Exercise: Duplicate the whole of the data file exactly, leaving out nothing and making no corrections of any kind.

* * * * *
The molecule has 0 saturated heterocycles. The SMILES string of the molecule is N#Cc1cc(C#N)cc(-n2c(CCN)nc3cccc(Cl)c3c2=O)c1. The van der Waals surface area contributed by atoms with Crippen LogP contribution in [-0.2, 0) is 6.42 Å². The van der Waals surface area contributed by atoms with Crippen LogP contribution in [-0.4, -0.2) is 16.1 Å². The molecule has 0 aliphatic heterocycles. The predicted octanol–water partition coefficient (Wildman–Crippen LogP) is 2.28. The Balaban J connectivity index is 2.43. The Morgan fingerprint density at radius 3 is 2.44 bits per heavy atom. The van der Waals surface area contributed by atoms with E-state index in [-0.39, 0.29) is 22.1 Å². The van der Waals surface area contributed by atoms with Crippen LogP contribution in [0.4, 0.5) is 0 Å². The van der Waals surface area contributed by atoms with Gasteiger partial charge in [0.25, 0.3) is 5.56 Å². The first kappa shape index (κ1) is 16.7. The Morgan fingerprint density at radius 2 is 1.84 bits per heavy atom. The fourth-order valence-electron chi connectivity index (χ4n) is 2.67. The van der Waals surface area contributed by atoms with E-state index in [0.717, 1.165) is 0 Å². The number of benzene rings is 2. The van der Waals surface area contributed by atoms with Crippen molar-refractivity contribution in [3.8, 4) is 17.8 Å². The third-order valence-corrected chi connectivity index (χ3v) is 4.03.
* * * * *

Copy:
The molecule has 0 saturated heterocycles. The SMILES string of the molecule is N#Cc1cc(C#N)cc(-n2c(CCN)nc3cccc(Cl)c3c2=O)c1. The van der Waals surface area contributed by atoms with Crippen LogP contribution in [-0.2, 0) is 6.42 Å². The van der Waals surface area contributed by atoms with Crippen LogP contribution in [-0.4, -0.2) is 16.1 Å². The molecule has 0 aliphatic heterocycles. The predicted octanol–water partition coefficient (Wildman–Crippen LogP) is 2.28. The Balaban J connectivity index is 2.43. The Morgan fingerprint density at radius 3 is 2.44 bits per heavy atom. The van der Waals surface area contributed by atoms with E-state index in [-0.39, 0.29) is 22.1 Å². The van der Waals surface area contributed by atoms with Crippen LogP contribution in [0.4, 0.5) is 0 Å². The van der Waals surface area contributed by atoms with Gasteiger partial charge in [0.25, 0.3) is 5.56 Å². The first kappa shape index (κ1) is 16.7. The Morgan fingerprint density at radius 2 is 1.84 bits per heavy atom. The fourth-order valence-electron chi connectivity index (χ4n) is 2.67. The van der Waals surface area contributed by atoms with E-state index in [0.717, 1.165) is 0 Å². The number of benzene rings is 2. The van der Waals surface area contributed by atoms with Crippen molar-refractivity contribution in [3.8, 4) is 17.8 Å². The third-order valence-corrected chi connectivity index (χ3v) is 4.03.